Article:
This wonderful summary of class discussions in my TO433 AI for Business course is from my brilliant student Greg Cervenak . Greg was bored in quarantine and decided to make this course reflection look and feel like a Morning Brew article. Introducing, TO 433 Brew, a newsletter that boils down the 4 coolest components of the course interwoven with some current events.
AI4Business BREW: The Highlights
#1: Benefitting from COVID-19 unemployment??
If you are a machine — yes! These past few weeks have been rough, with recent weekly jobless claims exceeding 22 million individuals in the United States due to COVID-19 financial burdens. For companies that are managing to maintain employment in these times, they will be looking to automation in the near future to decrease payroll expenses even slightly. For those who had to let a massive number of employees go, they are likely already resorting to AI and machines to inexpensively replace the jobs that they had to eliminate. Further, as the job market recovers at the end of the current recession, will companies be as willing to immediately return to the job market, or will they attempt to fill “open” roles with computers for a fraction of the long-term cost to hedge their payroll ahead of the next economic downturn. Chances are, even if not widespread, some companies will have this mentality, making it more challenging for low-skilled labor to return to the workforce. It is a great time to be a machine “looking for work” — or a machine looking to be built, for that point.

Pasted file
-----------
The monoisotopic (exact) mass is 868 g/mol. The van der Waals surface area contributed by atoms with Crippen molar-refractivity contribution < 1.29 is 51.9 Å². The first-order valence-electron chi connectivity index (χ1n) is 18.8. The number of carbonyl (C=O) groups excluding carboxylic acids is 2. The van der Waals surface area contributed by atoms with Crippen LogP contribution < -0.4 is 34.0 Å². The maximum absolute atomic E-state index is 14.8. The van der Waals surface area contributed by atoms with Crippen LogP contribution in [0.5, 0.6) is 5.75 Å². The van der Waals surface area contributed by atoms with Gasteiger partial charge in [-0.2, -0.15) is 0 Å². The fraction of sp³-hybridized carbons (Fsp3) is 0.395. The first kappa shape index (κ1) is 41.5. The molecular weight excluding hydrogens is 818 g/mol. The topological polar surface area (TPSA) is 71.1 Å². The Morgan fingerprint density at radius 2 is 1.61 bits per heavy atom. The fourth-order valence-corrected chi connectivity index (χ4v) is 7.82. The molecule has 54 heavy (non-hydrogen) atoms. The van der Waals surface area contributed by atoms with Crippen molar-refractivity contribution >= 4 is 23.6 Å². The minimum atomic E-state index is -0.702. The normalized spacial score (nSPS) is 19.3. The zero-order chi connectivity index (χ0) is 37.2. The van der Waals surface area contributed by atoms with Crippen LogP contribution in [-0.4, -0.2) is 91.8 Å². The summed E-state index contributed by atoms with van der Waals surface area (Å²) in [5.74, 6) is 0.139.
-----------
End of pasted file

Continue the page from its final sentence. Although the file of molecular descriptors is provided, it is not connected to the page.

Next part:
Earlier in the semester, I strongly advocated for the point that the rise of artificial intelligence would cause upskilling of the workforce rather than replacement. In fact, to quote my first discussion argument:
it’s a virtuous cycle in my opinion: increased prevalence of AI —> more education ability and fewer low skilled jobs needed —> low-skilled workers learn faster and transition from jobs that can be automated to jobs that help drive the future of artificial intelligence —> more AI —> repeat.
In these unprecedented times, I am less convinced, given that companies simply do not have the cash to upskill their workforce, and it makes more sense to decrease payroll by simply replacing workers rather than training them. This boils down to one point that we have explored a lot throughout this course: nobody knows for sure what will happen, and events can trigger major changes in the trajectory for the industry. In just 3.5 short months, my entire outlook on the future of machine learning’s impact on employment drastically changed, and I am confident as more events or technologies develop, that will continue to change.